LINCOLN PARK — If the world seems to be moving too fast, perhaps the answer is slow living.
That's the attitude of Yaoyu Tong, owner of Five Elements Home, 2216 N. Clybourn Ave., a new store that opened late this summer with the concept of bringing the Chinese philosophy of the five elements, or wu xing, to housewares.
The five elements are wood, fire, earth, metal and water, and Yaoyu said that at the store they're embodied in Asian hand-crafted goods that have "a very natural and organic kind of feel."
Feng shui is a trendy term for how housewares are deployed in a home, but Yaoyu goes back to its radical Chinese roots as an "ever-changing and interconnected natural balance," which he said shifts from season to season.
Now, for instance, goods at the store tend to be rich in reds and oranges, giving a "warm and holiday-ish" atmosphere, while in summer the emphasis is on blues, greens and whites.
The desired effect is to encourage "slow living," he added, with Lincoln Park a natural setting for that.
"Slow living is about really taking your time to be mindful — of the moment, of the things around you — not to rush, but take your time to create things organically," Yaoyu said. "Of all the neighborhoods in Chicago, Lincoln Park to me is really a slow-living community. We have the lake. We have the park, the view — and so many interesting restaurants, art places, bookstores.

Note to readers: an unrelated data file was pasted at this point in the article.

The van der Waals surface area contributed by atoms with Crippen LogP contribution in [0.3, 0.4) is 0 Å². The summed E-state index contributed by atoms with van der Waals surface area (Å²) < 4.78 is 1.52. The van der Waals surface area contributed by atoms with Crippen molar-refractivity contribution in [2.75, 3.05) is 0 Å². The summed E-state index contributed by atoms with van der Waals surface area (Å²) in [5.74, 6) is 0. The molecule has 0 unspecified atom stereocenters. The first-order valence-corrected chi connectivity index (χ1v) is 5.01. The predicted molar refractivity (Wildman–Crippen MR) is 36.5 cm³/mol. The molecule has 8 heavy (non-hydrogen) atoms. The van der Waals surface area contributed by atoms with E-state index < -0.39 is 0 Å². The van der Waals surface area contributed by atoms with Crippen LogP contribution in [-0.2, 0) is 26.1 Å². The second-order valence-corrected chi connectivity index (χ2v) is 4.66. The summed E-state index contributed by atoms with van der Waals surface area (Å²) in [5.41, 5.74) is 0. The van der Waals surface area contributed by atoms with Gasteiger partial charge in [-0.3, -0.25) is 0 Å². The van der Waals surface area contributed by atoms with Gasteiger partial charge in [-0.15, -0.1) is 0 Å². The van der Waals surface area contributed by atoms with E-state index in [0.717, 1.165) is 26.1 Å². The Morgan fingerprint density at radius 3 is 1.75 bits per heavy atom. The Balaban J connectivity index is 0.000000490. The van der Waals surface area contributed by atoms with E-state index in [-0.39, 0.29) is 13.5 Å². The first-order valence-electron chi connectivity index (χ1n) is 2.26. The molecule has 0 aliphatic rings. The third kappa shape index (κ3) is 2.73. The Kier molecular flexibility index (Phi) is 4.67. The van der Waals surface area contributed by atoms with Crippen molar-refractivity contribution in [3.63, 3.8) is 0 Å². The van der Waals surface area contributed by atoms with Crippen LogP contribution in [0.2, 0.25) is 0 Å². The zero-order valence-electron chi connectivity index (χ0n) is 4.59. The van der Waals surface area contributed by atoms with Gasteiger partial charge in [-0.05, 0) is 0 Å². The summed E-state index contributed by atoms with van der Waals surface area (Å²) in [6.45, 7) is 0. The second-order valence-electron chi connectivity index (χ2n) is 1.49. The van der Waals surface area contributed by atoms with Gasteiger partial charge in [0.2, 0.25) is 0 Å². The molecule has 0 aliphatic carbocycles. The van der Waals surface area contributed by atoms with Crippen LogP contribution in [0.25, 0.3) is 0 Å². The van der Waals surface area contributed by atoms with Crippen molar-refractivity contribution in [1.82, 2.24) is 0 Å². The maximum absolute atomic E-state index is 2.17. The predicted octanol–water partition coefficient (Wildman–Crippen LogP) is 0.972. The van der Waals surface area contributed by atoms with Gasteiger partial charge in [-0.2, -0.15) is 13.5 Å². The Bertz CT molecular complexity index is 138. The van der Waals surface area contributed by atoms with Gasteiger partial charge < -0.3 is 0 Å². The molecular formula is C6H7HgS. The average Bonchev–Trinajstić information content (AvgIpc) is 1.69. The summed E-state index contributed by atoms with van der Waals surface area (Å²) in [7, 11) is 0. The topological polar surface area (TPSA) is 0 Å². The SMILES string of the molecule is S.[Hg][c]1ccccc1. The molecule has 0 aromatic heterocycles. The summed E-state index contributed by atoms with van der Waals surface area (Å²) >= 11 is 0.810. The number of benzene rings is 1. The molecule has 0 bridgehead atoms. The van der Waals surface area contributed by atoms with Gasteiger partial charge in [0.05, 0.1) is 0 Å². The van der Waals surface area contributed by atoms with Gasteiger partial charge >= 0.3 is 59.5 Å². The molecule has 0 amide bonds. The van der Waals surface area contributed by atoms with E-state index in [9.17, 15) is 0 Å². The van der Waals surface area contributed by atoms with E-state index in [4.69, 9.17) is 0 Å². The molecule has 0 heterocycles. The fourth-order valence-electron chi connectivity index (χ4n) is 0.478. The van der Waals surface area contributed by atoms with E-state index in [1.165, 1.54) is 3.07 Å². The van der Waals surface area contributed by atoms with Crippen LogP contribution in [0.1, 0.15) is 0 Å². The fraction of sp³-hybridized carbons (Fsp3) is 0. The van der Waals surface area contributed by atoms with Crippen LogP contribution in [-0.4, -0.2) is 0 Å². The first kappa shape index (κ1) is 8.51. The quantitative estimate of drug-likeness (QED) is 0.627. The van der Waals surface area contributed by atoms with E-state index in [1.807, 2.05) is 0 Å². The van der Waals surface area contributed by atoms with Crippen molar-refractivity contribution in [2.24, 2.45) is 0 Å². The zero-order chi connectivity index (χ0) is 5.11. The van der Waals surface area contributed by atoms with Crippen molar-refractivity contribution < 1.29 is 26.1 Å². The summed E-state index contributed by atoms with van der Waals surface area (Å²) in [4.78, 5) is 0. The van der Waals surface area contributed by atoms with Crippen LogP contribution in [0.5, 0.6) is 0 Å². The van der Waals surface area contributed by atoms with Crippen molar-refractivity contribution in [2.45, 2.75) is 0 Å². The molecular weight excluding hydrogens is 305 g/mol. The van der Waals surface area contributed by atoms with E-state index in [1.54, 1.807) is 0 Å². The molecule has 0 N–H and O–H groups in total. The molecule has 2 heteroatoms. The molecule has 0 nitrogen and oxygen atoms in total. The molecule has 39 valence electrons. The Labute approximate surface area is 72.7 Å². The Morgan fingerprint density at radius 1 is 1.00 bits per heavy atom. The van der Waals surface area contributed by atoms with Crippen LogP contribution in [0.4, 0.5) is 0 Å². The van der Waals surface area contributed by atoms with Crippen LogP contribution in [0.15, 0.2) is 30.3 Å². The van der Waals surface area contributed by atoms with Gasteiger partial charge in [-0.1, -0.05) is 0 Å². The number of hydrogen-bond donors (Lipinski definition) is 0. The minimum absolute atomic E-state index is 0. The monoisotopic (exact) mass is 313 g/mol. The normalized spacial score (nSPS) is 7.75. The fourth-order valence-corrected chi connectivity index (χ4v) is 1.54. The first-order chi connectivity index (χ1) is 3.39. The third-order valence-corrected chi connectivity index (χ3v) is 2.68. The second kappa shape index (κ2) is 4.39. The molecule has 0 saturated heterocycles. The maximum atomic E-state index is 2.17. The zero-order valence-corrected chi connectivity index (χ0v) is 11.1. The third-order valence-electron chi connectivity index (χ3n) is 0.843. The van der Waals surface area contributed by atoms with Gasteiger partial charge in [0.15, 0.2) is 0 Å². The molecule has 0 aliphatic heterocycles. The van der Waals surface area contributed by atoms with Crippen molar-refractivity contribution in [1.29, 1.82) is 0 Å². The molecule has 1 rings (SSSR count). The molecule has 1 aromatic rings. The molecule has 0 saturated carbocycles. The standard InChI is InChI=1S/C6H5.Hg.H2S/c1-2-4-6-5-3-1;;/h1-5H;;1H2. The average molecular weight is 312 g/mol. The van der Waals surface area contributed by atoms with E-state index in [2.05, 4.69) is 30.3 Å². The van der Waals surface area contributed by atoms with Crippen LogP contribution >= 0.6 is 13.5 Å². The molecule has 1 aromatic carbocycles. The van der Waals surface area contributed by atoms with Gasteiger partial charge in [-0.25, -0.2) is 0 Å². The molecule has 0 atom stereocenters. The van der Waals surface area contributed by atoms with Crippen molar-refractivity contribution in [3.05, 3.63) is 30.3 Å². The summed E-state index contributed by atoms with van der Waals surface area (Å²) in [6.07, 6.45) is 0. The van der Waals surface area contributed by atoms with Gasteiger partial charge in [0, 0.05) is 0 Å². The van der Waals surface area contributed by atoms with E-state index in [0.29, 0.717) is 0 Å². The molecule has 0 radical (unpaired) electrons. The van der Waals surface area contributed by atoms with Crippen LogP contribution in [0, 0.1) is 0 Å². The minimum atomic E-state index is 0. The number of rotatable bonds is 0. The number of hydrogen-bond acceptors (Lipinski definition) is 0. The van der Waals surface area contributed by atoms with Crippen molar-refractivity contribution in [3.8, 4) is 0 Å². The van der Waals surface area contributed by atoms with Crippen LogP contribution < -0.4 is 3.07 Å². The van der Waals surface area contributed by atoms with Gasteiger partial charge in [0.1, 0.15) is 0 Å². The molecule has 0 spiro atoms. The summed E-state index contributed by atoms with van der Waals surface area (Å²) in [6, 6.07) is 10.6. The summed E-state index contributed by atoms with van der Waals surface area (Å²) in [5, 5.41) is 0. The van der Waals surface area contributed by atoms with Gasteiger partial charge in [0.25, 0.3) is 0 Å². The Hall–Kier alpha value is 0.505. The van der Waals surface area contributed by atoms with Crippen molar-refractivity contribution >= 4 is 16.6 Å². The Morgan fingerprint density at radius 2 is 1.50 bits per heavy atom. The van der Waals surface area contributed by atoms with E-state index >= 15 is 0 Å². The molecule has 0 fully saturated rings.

"I live in Edgewater," he added, "but any time I'm in Lincoln Park I feel I can totally be relaxed, just enjoy what's there."
Chicago was Lincoln Park writ large, and after the Northern Chinese native came here to go to grad school at the Illinois Institute of Technology, he returned to Beijing to work in venture capital, but found himself wanting to bridge the two worlds.
"I just decided to be an entrepreneur myself," Yaoyu said. "I'd always had a passion for arts and design."
He'd found that Chicagoans tend to share the same interests.
"I was very interested in the dynamic creativity that's happening in China, that's not making its way overseas because very often these artisans' workshops are pretty small and you really have to nurture a personal relationship with them," he said.
Last year, he traveled through China for four months, meeting 250 artisans and small family workshops, and from these he selected 22, "the best of the best," with the goods to bring to Chicago.
The items might seem familiar at first, from tea sets and Asian bowls and plates to chopsticks and rolling pins, but the craftsmanship is extraordinary, as in the hand-painted plates reflecting fire and earth, and that's the unique quality Yaoyu believes he's bringing to Chicago and Lincoln Park.
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